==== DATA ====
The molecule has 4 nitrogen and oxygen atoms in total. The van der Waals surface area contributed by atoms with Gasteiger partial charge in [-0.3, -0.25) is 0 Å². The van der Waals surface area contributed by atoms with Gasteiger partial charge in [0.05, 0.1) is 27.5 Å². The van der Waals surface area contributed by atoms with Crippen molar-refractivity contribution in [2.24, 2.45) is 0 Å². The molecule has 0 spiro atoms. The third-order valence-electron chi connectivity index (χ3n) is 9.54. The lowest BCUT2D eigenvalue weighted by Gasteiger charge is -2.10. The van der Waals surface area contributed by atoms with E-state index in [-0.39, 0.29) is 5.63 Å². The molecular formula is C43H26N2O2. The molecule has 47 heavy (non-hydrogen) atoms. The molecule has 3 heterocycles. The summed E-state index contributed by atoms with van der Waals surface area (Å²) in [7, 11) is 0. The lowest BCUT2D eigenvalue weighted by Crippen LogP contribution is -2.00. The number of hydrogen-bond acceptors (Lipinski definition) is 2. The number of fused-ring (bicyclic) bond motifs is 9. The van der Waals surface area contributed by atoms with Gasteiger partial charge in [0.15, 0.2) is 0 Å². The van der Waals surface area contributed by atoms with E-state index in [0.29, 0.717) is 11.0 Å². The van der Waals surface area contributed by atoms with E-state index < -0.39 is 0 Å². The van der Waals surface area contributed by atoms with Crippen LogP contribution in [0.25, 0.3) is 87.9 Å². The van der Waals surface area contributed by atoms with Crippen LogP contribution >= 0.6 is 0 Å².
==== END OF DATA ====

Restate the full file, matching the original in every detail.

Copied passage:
The molecule has 4 nitrogen and oxygen atoms in total. The van der Waals surface area contributed by atoms with Gasteiger partial charge in [-0.3, -0.25) is 0 Å². The van der Waals surface area contributed by atoms with Gasteiger partial charge in [0.05, 0.1) is 27.5 Å². The van der Waals surface area contributed by atoms with Crippen molar-refractivity contribution in [2.24, 2.45) is 0 Å². The molecule has 0 spiro atoms. The third-order valence-electron chi connectivity index (χ3n) is 9.54. The lowest BCUT2D eigenvalue weighted by Gasteiger charge is -2.10. The van der Waals surface area contributed by atoms with E-state index in [-0.39, 0.29) is 5.63 Å². The molecular formula is C43H26N2O2. The molecule has 47 heavy (non-hydrogen) atoms. The molecule has 3 heterocycles. The summed E-state index contributed by atoms with van der Waals surface area (Å²) in [7, 11) is 0. The lowest BCUT2D eigenvalue weighted by Crippen LogP contribution is -2.00. The number of hydrogen-bond acceptors (Lipinski definition) is 2. The number of fused-ring (bicyclic) bond motifs is 9. The van der Waals surface area contributed by atoms with Gasteiger partial charge in [0.15, 0.2) is 0 Å². The van der Waals surface area contributed by atoms with E-state index in [0.29, 0.717) is 11.0 Å². The van der Waals surface area contributed by atoms with E-state index < -0.39 is 0 Å². The van der Waals surface area contributed by atoms with Crippen LogP contribution in [0.25, 0.3) is 87.9 Å². The van der Waals surface area contributed by atoms with Crippen LogP contribution >= 0.6 is 0 Å².